One day this pandemic will be over. The damage done to the public finances in the meantime will not

A 'let-rip' approach to the pandemic might actually cost less, not just for the economy, but in terms of lives too

There are two types of “let rip” in the context of Covid. Most commonly, the term describes – generally in a derogatory fashion – the idea that the virus should be allowed to run its course, largely free of state interference, in the hope of developing herd immunity.

Yet it can equally well be applied to the converse; by repeatedly locking down, we merely transfer the destructive powers of the virus from the biological to the economic. Denied the opportunity to let rip in the population, Covid instead lets rip in the public finances.

Those of us who favour the first of these approaches are often accused of a heartless disregard for life. On Twitter, I’ve been repeatedly called “the guy who wants to kill my granddad”.

Such wilful misrepresentation is par for the course in the culture wars of today’s social media; nobody I know of advocates no mitigating strategies at all.  To do so would be absurd. The old and vulnerable should obviously be protected, the infectious should be quarantined, and the seriously ill treated. But that’s a far cry from closing down the economy.

A new study led by Graeme Ackland, professor of computer simulation at the University of Edinburgh, finds that suppression strategies might in the long run actually cost more deaths than the “let rip” approach, this for the statistically unarguable reason that a smaller number of recurring deaths over a long period of time can quickly add up to a rather larger grand total than a one-off concentration of them, time-limited by developing herd immunity.

By contrast, the stop-go of repeated lockdowns merely prolongs the agony while cutting a deep swathe through the economy and the public finances. The cost of this strategy to general well being, public health and the Government’s long run ability to fund public services threatens to be much greater.

Politically difficult though it might be, there is something to be said for ripping the sticking plaster off in one go.

By the way, it is in this regard almost beyond belief that the same old justification for lockdown as last time is now being regularly trotted out by ministers and officials – that without it, the disease threatens to overwhelm the National Health Service. Can it really be true that the NHS is not ready for an anticipated second wave which in all probability will be less severe than the first? Seemingly yes.

The fashion in economics these days is to argue that spiralling debt no longer matters, that underwritten by the central bank printing press, governments can borrow as much as they like without consequence, at least until the pandemic is over. 

Kristalina Georgieva, managing director of the International Monetary Fund, urges us not to repeat the mistakes of the financial crisis, when governments withdrew emergency support too soon, causing the recovery to stall. Maybe she’s right, but is there not a more straightforward way of saving the economy? That would be to remove the restrictions and learn to live with Covid as best we can, the approach humanity has adopted with all previous pathogens.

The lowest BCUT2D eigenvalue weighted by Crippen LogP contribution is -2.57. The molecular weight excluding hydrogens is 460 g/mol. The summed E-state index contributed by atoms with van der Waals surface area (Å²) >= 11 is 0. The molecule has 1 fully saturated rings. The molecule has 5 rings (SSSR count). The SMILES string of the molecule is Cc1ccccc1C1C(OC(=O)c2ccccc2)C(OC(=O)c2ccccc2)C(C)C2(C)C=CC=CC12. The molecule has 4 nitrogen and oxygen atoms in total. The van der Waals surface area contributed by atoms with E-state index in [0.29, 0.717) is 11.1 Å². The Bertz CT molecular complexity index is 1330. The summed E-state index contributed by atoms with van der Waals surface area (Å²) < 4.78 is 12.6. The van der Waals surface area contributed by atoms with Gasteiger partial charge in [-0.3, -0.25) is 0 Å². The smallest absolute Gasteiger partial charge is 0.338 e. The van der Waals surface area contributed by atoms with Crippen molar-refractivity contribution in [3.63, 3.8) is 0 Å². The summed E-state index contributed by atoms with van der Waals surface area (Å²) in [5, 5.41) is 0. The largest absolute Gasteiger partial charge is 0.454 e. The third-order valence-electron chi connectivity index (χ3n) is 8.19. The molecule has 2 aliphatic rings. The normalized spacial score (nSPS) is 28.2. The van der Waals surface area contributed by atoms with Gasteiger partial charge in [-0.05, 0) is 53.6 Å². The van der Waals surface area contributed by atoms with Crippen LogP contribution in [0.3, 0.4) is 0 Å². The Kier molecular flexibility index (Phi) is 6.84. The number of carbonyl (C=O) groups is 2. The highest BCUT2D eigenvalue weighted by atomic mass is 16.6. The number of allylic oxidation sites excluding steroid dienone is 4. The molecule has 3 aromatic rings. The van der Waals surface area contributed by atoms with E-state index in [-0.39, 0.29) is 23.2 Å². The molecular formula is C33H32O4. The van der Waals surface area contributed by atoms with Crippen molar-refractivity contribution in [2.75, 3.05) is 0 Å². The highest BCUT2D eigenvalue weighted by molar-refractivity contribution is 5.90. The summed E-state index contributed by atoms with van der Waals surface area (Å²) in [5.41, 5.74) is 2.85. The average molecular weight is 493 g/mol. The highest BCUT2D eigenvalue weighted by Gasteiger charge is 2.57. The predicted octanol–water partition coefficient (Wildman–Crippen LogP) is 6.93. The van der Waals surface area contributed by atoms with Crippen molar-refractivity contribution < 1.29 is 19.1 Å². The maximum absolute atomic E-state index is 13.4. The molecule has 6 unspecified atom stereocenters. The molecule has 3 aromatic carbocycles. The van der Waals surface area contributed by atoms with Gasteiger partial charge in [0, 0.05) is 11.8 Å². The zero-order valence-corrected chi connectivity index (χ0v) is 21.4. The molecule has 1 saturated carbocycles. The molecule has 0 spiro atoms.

Debt is debt, and eventually it has to be paid for. The alternative of default, either directly or through inflation, carries its own, even more vicious forms of punishment.

The Chancellor, Rishi Sunak, is already sufficiently worried to sound the alarm. “We have so much debt”, he told the Conservative Party virtual conference this week, “it doesn’t take a lot for suddenly ‘yikes’ – we have to come up with x billion a year to pay for higher interest”. It was his “sacred responsibility”, he said, “to balance the books”.

Sunak’s remarks shouldn’t perhaps be taken as evidence of imminent and violent fiscal retrenchment. With the economy so weak, that would indeed be a mistake. Rather, they were the sort of thing chancellors feel obliged to say, so as to reassure markets of eventual fiscal responsibility, in the spirit of the St Augustine prayer; please make me chaste, but not yet.

For the moment, there is admittedly very little sign of fiscal crisis in the making. The Government can borrow at a negative rate of interest right out to six year maturities. In the vernacular, markets seem to be “begging” governments to borrow from them.

Don't believe it. But for the fact that the Bank of England, in practice just an arm of the government, is buying up the debt almost as fast as it can be issued, I imagine they wouldn’t be quite so keen. 

Other forms of “financial repression” are also at work. Almost criminally, pension funds and insurers are under regulatory obligation to match future liabilities with a high degree of supposedly “risk free” government debt, exposing savers to serious loss in any future inflation. Financial markets are being manipulated into bankrolling government spending on a hitherto unimaginable scale. For this, there will eventually be a reckoning.

One day, the pandemic will be over. The damage we have done to our economy and the public finances in the meantime will not.